Not many sources to choose from, but Cobden's account of the annexation of "Upper Burma" remains the one-and-only source on that chapter of history --and so must be cited somewhere (somehow) in the encyclopedia entry.
  1. The facts of the event were obscured by conflicts between colonial administrators reporting to the admirals of the navy, rather than the company or civil authorities. The nature of the dispute was mis-represented to Parliament, and Parliament played a role in further "suppressing" the facts released to the public, but most of the facts were established by comparative reading of these conflicting accounts in what was originally an anonymous pamphlet, How Wars are Got Up In India; this account by Richard Cobden remains almost the sole contemporaneous account of who actually made the decision to invade and annex Burma.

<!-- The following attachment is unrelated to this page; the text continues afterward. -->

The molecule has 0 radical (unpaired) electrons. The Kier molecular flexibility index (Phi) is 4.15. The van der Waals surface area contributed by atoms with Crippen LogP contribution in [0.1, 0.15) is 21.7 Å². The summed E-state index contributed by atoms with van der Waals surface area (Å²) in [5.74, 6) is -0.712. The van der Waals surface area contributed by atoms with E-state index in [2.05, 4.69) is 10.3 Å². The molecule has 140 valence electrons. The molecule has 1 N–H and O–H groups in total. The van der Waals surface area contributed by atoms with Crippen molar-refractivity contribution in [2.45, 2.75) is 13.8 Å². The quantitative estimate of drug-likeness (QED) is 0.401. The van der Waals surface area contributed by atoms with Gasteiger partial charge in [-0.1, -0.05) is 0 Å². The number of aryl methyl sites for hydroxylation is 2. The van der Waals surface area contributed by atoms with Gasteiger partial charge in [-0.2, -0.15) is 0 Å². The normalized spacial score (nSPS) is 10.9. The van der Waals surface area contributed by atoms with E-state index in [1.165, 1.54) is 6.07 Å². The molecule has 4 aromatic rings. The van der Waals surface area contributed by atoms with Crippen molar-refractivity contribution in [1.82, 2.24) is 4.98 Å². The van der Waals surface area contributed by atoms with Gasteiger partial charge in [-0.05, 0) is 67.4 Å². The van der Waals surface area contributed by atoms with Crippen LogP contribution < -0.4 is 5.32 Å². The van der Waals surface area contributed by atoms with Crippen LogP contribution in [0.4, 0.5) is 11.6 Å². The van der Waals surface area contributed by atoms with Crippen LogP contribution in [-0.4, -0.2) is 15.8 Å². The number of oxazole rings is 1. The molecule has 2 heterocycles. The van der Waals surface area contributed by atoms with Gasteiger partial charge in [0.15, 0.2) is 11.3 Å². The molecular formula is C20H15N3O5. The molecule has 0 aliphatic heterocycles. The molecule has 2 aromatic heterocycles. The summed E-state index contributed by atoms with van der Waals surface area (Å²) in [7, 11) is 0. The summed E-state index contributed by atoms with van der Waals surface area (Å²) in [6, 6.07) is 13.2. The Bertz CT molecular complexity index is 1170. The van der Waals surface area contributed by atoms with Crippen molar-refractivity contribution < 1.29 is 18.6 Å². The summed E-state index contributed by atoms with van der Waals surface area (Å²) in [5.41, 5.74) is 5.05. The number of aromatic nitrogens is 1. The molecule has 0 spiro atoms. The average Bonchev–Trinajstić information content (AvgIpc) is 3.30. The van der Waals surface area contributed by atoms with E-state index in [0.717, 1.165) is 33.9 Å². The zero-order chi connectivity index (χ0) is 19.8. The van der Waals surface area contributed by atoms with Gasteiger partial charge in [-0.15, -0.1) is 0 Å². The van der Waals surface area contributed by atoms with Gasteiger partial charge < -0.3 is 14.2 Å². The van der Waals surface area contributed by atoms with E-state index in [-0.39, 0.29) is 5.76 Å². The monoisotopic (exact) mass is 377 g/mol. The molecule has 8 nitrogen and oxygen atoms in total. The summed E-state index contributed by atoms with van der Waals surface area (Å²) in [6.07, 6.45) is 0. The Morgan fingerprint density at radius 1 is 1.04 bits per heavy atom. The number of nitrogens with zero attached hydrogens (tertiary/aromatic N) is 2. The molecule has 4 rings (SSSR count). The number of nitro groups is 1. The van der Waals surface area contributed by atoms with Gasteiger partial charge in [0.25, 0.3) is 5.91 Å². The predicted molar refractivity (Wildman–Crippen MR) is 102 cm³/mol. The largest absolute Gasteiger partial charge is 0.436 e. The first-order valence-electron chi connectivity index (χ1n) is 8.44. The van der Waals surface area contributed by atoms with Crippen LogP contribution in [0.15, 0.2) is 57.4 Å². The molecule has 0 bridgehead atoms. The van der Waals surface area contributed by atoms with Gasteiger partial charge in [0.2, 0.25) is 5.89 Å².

Looks like the full text is now available for free as a digitized book: —Preceding unsigned comment added by (talk) 19:24, 5 September 2009 (UTC)